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Today’s post is taking us all the way back. We are going to the beginning of civilization ca. 3700–3500 B.C. when the first cities sprang up from the mud of Mesopotamia and the near East. This figurine is one of thousands and thousands which were found in Tell Brak, a vast mound which is what now remains of one of humankind’s first cities—an urban settlement which was built at around the same time as Ur and Sumer (although Tell Brak was in what is now–or recently was– Syria). Tell Brak is the name of the mound of rubbish, dirt, and artifacts where the ancient city once was—the original name of the city is unknown (although the city which sprang up nearby, after the destruction of the first metropolis, was known as Nagar).
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The urban inhabitants of Tell Brak loved these evocative little eye statuettes, but sadly we don’t really know what they are either. The best guess is that they were votive statues. Supplicants would leave them at the temple as a sort of offering for the god or goddess. An alternate theory is that they are simplified idols of Inanna–THE goddess of war, sex, and the planet Venus. The wide eyes are thought to betoken adoration or excitement or maybe the attentiveness of the gods. Sometimes there are multiple sets of eyes or smaller eyes beneath a larger pair. Some of the statues had ornamentation or even jewels.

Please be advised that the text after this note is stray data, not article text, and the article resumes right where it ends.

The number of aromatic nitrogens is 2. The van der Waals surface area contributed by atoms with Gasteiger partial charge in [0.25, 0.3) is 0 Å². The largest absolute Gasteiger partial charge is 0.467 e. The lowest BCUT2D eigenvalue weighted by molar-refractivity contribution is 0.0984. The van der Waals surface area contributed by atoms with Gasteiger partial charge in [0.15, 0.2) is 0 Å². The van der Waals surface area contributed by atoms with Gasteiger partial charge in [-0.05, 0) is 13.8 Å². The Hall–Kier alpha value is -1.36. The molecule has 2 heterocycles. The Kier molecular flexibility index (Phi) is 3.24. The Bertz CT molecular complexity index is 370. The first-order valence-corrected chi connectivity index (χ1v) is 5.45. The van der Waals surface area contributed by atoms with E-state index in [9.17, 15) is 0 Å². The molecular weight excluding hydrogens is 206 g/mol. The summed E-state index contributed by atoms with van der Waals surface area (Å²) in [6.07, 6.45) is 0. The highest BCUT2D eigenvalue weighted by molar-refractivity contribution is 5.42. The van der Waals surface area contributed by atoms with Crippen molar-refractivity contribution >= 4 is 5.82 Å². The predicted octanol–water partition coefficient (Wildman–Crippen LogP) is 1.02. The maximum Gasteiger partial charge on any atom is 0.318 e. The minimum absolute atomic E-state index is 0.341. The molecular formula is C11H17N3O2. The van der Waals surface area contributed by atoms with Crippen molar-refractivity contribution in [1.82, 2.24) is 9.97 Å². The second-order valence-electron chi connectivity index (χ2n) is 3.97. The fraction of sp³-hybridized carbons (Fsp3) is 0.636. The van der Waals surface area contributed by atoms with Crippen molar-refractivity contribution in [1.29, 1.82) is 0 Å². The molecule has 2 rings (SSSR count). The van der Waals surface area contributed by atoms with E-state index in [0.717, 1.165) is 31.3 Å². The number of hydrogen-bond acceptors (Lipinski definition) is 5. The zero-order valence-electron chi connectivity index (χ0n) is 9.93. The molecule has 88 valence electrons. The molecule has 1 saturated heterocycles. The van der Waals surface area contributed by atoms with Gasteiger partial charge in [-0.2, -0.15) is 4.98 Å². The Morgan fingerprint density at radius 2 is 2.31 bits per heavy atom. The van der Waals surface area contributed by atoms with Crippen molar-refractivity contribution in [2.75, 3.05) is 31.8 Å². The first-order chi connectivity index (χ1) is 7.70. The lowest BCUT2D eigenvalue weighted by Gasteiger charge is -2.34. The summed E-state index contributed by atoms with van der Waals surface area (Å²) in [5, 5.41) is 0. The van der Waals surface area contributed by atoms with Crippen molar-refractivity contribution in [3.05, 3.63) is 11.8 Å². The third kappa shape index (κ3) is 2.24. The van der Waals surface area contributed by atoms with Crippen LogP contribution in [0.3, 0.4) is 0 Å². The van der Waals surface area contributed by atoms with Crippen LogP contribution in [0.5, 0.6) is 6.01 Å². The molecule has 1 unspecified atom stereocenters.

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As you have probably surmised from this meandering speculation, we don’t really know what the eye statues symbolized or what reason people made them (although it was almost absolutely certain that they are religious). Whatever their original purpose was, I love them. I can’t think of a more evocative religious artform to come from a nameless early city. The simple haunting lines and wide-eyed knowingness of the unknowable mystery forms is exhilarating. You can practically feel them looking at you out the internet (to say nothing of when you are in an abandoned corner of the Met with other objects from 6,000 years ago…or on some mud hill in Syria). Ferrebeekeeper has long been fascinated by the art of the first cities…and by cities in general. I am going to be writing more about urban culture and meaning…and I will be featuring more art. So keep your eyes open!
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